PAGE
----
Inside Llewyn Davis
"Inside Llewyn Davis" is the most satisfyingly diabolical cinematic structure that the Coens have ever contrived, and that's just one reason that I suspect it…
"Norman" tells the story of a high school senior who finds too great a burden of challenges piling up all at once. His mother has died in a car crash. His father is dying of stomach cancer. This is all made known to us at the outset. The film will not be about these tragedies happening to him, but with how he deals with them. That's a worthy change from a more ordinary teen movie.
Norman (Dan Byrd) is quiet and private, with a way of hesitating before speaking as if he can barely find the will. His father, Doug (Richard Jenkins), is a doctor who understands his son's condition all too well. He also has made a decision to refuse one more round of chemotherapy and essentially supervise his own hospice care at home.
He and his son love each other, they argue only about his decision to end care, and Doug is painfully aware that he will be leaving behind an orphan. He treats Norman like an adult, inviting him to discuss with an attorney how he wants to live after his death, but Norman is unable to even listen to such questions.
Norman is smart, and therefore a loner in school. In his English class, he makes an ironic comment at a moment when no one else in the class can supply a definition of irony and is spotted for his intelligence by his English teacher (Adam Goldberg).
At tryouts for a drama club, Norman applauds an offbeat audition by Emily Parrish (Emily VanCamp), after they've earlier had an ancient classic Meet Cute (they collide in the hall, and he helps pick up her books, not awesomely original). She sweetly reveals that she likes him, and he confesses he's never been out on a date.
All of this could be in a conventional film. It is impending death that gives this one depth. In a foolish attempt to explain his behavior, he tells his best friend, James (Billy Lush), that he has cancer, and soon the whole school and especially Emily and the English teacher have the news. When Emily insists on meeting his father, that creates an obviously insoluble dilemma, not least because of the way his lie would make his father feel.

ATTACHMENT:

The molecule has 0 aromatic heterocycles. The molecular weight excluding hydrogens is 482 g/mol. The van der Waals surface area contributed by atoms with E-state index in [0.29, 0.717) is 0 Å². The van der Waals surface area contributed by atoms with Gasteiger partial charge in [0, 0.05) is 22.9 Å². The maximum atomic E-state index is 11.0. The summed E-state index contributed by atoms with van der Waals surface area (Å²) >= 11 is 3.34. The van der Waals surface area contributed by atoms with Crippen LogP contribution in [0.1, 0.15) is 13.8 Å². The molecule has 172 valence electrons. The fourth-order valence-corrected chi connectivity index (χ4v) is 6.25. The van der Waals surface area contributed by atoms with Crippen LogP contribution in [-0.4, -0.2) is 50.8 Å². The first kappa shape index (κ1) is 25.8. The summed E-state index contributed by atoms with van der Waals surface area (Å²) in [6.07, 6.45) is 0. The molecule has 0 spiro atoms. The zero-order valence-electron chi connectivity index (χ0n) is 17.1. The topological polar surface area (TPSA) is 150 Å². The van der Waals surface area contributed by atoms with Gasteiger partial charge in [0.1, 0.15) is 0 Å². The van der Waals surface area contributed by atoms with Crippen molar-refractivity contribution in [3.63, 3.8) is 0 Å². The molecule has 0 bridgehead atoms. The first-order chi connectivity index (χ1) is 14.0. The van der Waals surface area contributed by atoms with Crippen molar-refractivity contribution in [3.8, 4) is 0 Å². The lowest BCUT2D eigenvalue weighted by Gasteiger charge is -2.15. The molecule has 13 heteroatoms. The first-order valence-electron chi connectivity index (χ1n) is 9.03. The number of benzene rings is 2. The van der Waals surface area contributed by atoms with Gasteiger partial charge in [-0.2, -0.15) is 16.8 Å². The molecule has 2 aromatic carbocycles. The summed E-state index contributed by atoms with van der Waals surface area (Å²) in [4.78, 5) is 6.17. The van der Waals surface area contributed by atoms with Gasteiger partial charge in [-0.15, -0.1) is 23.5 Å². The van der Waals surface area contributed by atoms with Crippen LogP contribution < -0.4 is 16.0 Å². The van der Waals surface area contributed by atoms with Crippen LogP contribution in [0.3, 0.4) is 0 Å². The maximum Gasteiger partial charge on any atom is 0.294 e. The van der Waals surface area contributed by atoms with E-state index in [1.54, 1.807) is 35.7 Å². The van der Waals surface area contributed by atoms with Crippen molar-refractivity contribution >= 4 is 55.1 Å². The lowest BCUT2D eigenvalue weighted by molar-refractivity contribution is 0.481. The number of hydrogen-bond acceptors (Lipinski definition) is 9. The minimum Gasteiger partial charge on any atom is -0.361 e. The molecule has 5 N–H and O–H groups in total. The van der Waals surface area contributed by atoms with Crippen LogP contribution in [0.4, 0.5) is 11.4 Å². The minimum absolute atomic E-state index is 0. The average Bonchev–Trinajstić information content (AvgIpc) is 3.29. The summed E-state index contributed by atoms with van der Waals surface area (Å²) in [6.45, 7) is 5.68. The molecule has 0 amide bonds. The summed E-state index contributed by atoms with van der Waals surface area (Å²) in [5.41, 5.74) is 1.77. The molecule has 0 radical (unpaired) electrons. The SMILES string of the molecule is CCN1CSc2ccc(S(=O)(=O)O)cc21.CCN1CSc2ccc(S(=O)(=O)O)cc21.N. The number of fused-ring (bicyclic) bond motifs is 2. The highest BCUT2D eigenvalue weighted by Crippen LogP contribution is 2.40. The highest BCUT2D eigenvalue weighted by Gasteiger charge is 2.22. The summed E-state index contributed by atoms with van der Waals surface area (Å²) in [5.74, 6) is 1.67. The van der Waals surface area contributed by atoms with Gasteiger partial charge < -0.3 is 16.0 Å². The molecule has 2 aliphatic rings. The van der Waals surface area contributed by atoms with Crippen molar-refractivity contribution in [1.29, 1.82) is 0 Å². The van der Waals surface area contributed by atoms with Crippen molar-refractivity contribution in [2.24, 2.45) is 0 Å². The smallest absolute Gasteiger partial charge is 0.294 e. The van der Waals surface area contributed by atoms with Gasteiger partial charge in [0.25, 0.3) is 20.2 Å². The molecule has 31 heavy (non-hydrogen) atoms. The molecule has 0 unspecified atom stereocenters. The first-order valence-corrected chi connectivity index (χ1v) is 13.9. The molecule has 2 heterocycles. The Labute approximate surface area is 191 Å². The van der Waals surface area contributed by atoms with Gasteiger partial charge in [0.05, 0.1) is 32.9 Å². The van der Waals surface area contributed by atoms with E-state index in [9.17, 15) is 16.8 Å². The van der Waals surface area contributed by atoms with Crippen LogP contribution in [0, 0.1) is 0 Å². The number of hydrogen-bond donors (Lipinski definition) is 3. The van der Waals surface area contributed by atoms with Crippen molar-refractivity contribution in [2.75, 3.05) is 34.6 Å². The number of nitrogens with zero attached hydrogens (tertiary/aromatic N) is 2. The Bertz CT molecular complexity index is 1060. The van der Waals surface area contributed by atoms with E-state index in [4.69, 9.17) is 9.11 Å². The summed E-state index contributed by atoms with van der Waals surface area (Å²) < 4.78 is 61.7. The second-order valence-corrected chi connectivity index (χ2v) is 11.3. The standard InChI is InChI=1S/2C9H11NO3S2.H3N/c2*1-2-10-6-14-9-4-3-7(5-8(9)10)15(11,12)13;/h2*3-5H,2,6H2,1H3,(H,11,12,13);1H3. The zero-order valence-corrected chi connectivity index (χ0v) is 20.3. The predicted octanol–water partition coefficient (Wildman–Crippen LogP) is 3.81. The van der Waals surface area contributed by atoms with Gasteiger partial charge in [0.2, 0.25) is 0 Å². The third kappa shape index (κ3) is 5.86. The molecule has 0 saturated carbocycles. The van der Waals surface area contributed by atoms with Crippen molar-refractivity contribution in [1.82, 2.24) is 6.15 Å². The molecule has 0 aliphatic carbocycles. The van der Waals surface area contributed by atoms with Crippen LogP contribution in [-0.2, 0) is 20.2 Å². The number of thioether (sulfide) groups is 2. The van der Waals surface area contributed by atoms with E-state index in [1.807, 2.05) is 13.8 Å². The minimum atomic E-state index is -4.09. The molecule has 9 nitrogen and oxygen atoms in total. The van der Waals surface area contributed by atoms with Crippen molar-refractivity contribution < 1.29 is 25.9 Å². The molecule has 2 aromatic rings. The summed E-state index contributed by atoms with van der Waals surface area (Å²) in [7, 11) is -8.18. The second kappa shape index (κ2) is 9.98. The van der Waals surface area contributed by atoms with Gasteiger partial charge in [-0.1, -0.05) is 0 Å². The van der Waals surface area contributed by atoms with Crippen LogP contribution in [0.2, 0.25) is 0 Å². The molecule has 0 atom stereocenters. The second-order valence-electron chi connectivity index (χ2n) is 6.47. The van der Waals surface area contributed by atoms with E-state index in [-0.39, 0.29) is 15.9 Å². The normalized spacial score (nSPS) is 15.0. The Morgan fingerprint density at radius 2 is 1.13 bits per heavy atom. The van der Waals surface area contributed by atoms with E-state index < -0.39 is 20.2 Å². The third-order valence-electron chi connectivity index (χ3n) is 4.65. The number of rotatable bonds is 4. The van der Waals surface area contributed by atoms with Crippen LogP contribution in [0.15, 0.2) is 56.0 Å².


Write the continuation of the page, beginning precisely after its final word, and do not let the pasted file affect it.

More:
The film, directed by Jonathan Segal from an original screenplay by Talton Wingate, has the nerve to play this plot straight. The high school, in Washington state, seems relatively free of the cretins inhabiting most high school movies and avoids many opportunities for cheap laughs.
Dan Byrd, who you may have seen on the TV series "Cougar Town," is a dead ringer for Bud Cort, but sidesteps the danger of excessive cuteness. Emily VanCamp (a longtime regular on TV's "Brothers and Sisters") has a standard role, the friendly girl, but she handles it with delicacy and doesn't overplay; her performance depends above all on her ability to project empathy. When she learns Norman doesn't have cancer, that takes the need to empathize to another level, and the movie widely finds a way to communicate that without the risks of dialogue.
For me, Richard Jenkins is the heart of "Norman." How often I've admired him; even in unworthy roles, he has such strength, he never seems the need to try.
Note: "Norman" won the Silver Hugo (top prize) in the New Directors Competition at the 2010 Chicago International Film Festival.
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